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Did #WarOnMoms get the job done for Romney?

Our colleagues at "Up With Chris Hayes" released a 43-second scoop yesterday that have quite a few in the media pouring one out today for the dearly departed so

Our colleagues at "Up With Chris Hayes" released a 43-second scoop yesterday that have quite a few in the media pouring one out today for the dearly departed so-called "War on Moms," that "inane microscandal" made up of manufactured outrage, political opportunism, and the lack of proper articulation on the part of a CNN pundit, Hilary Rosen, this past Wednesday.

But as "Up" reported, presumptive Republican nominee Mitt Romney said something that in light of last week's alarmism, could offend stay-at-home moms even more than Rosen did:

“I wanted to increase the work requirement,” Romney said. “I said, for instance, that even if you have a child two years of age, you need to go to work. And people said, ‘Well that's heartless,' and I said ‘No, no, I'm willing to spend more giving daycare to allow those parents to go back to work. It'll cost the state more providing that daycare, but I want the individuals to have the dignity of work.’”

Romney's campaign responded today with an indignant statement, cherry-picking one stat about employment, zero about reproductive rights (natch), and using that one stat to declare President Obama's economic policies "devastating to women and families." Earlier, in an interview Thursday night with a Michigan ABC affiliate, President Obama actually came to Ann Romney's defense, responding to Rosen's comment by indicating everyone should leave the spouses out of it. Saying that he doesn't "have a lot of patience for commentary about the spouses of political candidates," adding:

"I don’t know if she necessarily volunteered for this job so, you know, we don’t need to be directing comments at them," he said. "I think me and Governor Romney are going to have more than enough to argue about during the course of this campaign.”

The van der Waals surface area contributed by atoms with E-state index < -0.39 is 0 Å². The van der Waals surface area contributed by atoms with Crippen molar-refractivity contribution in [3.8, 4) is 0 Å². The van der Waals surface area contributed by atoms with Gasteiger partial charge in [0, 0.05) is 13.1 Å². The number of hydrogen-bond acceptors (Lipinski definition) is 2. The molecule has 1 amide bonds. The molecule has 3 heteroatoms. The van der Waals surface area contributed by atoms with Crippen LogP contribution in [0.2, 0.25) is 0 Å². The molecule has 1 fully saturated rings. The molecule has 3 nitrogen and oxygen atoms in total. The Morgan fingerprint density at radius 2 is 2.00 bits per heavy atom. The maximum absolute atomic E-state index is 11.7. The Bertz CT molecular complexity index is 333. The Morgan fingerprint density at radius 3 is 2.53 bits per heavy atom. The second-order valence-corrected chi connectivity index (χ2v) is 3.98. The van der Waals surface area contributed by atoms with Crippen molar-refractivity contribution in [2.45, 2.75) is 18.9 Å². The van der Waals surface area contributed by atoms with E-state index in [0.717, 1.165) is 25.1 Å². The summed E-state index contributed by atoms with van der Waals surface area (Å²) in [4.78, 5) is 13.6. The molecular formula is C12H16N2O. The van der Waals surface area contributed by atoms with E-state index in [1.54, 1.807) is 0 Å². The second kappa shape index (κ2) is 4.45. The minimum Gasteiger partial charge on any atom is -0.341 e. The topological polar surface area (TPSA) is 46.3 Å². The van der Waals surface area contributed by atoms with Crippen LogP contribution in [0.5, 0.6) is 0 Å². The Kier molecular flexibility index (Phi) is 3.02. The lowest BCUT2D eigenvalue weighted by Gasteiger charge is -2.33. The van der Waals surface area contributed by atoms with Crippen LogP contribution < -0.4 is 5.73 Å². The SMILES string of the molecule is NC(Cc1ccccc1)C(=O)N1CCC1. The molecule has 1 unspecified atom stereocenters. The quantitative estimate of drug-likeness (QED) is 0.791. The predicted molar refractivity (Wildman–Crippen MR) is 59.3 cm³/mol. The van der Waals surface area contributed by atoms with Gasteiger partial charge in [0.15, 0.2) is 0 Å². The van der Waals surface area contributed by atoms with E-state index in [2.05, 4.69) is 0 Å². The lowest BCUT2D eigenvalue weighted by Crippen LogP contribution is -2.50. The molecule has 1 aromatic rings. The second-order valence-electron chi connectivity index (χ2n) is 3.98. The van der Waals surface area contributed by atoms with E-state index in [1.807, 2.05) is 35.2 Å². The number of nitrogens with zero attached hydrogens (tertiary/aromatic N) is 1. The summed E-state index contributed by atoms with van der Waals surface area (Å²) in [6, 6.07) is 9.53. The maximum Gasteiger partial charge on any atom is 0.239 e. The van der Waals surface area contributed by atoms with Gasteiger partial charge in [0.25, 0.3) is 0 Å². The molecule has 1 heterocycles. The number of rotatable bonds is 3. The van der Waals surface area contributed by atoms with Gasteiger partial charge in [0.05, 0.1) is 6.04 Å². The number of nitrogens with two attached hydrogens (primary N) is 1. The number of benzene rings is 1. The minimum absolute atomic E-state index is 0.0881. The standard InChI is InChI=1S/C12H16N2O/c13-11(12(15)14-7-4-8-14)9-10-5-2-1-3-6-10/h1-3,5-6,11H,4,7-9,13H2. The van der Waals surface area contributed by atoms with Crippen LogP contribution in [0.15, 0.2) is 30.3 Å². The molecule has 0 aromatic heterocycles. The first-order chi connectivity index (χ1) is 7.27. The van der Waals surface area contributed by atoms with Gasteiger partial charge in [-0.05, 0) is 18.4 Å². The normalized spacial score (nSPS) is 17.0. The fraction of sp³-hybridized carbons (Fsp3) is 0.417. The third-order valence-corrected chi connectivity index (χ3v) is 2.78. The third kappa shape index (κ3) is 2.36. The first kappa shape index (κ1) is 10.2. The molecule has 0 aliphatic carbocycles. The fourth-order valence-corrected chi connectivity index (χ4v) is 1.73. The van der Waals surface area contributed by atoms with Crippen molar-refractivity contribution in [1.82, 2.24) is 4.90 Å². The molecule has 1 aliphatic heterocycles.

Thing is, the President's protestations came well after it had become quite evident that conservatives really wanted to keep talking about Ann Romney. Rosen did apologize for the remarks, but the meme was very much out of the bag.

Her husband squeezed in some meme-friendly language about his spouse into his address to the National Rifle Association on Friday, saying, "I happen to believe that all moms are working moms, and if you have five sons, your work is never over." Uglier remarks came from folks at the Catholic League, who took to Twitter to assail Rosen for being a single lesbian parent. And Romney campaign spokesman Eric Fehrnstrom had earlier tried to have some fun with the truth on Twitter, not only alleging that Rosen is affiliated with the Obama campaign (she isn't, nor has she ever been), but applying a rather violent description to what was at best an admonishment:

Ann Romney herself went on the rhetorical offensive on Twitter and on Fox News, and last night, made it explicitly political:

"It was my early birthday present for someone to be critical of me as a mother, and that was really a defining moment, and I loved it," Mrs. Romney said.

Romney last night also called it a "gift," and there's the rub, folks. As Melissa remarked yesterday, the role of the political spouse -- specifically, the First Lady -- was forever changed by one Hillary Rodham Clinton. And Michelle Obama proved during the 2008 campaign how valuable political spouses can be in a presidential campaign as not only rhetorical touchstones, but as campaign operatives themselves.

The candidate's January words which "Up" revealed yesterday likely ended this "microscandal" for now, and may have even defused it as a future talking point for the Romney campaign. But considering how much Romney himself said he relies upon his wife to inform him about women's issues, they got what they wanted out of this.

Ann Romney, for all her visibility to this point, needed a "defining moment," as she said. Though neither she nor Rosen merits any of the personal abuse coming her way, Rosen's comment inadvertently handed one to her, right as her husband became the presumptive Republican nominee for President.

Now comes the hard part, as Jessica Valenti noted last week in a Nation post entitled, "Why Hilary Rosen Was Right":

What’s being lost in this conversation is the incredibly facile and insulting notion that just because a woman made the decision to marry Romney and occasionally talk to him about other women, that he is somehow well-informed on women’s issues. Ann Romney is not an expert on women’s issues just because she happens to be one. And she’s not an expert in what mothers need just because she has children. Believing otherwise is infantilizing and reduces women’s very important and complex concerns to beauty parlor chitchat. If Romney cares about motherhood he should show us some policies that prove it.

Having the #WarOnMoms rhetoric invalidated by only 43 seconds of that damning Romney policy wasn't the best way to start. 

Postscript: Melissa expanded the conversation well beyond the rhetoric with a discussion that led off Saturday's show. See it after the jump.